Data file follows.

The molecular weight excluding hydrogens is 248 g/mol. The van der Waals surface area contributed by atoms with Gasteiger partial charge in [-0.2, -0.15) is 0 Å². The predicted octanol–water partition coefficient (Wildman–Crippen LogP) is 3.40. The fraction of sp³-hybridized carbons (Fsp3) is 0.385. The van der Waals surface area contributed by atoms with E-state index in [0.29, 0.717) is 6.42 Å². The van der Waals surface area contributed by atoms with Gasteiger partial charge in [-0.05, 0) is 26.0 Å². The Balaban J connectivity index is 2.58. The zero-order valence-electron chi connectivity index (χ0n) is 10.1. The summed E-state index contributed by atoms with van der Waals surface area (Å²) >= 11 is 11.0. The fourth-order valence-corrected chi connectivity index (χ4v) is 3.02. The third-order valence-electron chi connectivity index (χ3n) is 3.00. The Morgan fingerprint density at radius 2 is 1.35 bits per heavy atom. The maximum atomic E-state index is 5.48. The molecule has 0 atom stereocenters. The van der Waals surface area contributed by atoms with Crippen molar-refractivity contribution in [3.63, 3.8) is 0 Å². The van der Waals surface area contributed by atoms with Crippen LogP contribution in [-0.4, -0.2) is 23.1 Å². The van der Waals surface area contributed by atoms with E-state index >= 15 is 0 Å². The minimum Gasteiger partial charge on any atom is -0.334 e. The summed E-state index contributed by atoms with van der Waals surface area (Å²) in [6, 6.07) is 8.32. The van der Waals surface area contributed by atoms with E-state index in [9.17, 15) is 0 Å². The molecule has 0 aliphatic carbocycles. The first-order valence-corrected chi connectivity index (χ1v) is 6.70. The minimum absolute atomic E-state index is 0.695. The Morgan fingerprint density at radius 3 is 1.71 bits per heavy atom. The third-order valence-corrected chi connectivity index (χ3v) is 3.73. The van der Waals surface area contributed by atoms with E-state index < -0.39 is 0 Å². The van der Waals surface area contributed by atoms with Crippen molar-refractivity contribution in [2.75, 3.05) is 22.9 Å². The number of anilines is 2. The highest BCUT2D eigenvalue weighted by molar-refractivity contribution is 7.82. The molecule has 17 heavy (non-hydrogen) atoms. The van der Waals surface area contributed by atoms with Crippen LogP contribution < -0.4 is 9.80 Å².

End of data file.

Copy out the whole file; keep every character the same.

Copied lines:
The molecular weight excluding hydrogens is 248 g/mol. The van der Waals surface area contributed by atoms with Gasteiger partial charge in [-0.2, -0.15) is 0 Å². The predicted octanol–water partition coefficient (Wildman–Crippen LogP) is 3.40. The fraction of sp³-hybridized carbons (Fsp3) is 0.385. The van der Waals surface area contributed by atoms with E-state index in [0.29, 0.717) is 6.42 Å². The van der Waals surface area contributed by atoms with Gasteiger partial charge in [-0.05, 0) is 26.0 Å². The Balaban J connectivity index is 2.58. The zero-order valence-electron chi connectivity index (χ0n) is 10.1. The summed E-state index contributed by atoms with van der Waals surface area (Å²) >= 11 is 11.0. The fourth-order valence-corrected chi connectivity index (χ4v) is 3.02. The third-order valence-electron chi connectivity index (χ3n) is 3.00. The Morgan fingerprint density at radius 2 is 1.35 bits per heavy atom. The maximum atomic E-state index is 5.48. The molecule has 0 atom stereocenters. The van der Waals surface area contributed by atoms with Crippen molar-refractivity contribution in [3.63, 3.8) is 0 Å². The van der Waals surface area contributed by atoms with Crippen LogP contribution in [-0.4, -0.2) is 23.1 Å². The van der Waals surface area contributed by atoms with E-state index >= 15 is 0 Å². The minimum Gasteiger partial charge on any atom is -0.334 e. The summed E-state index contributed by atoms with van der Waals surface area (Å²) in [6, 6.07) is 8.32. The van der Waals surface area contributed by atoms with E-state index in [9.17, 15) is 0 Å². The molecule has 0 aliphatic carbocycles. The first-order valence-corrected chi connectivity index (χ1v) is 6.70. The minimum absolute atomic E-state index is 0.695. The Morgan fingerprint density at radius 3 is 1.71 bits per heavy atom. The third-order valence-corrected chi connectivity index (χ3v) is 3.73. The van der Waals surface area contributed by atoms with E-state index < -0.39 is 0 Å². The van der Waals surface area contributed by atoms with Crippen molar-refractivity contribution in [2.75, 3.05) is 22.9 Å². The number of anilines is 2. The highest BCUT2D eigenvalue weighted by molar-refractivity contribution is 7.82. The molecule has 17 heavy (non-hydrogen) atoms. The van der Waals surface area contributed by atoms with Crippen LogP contribution < -0.4 is 9.80 Å².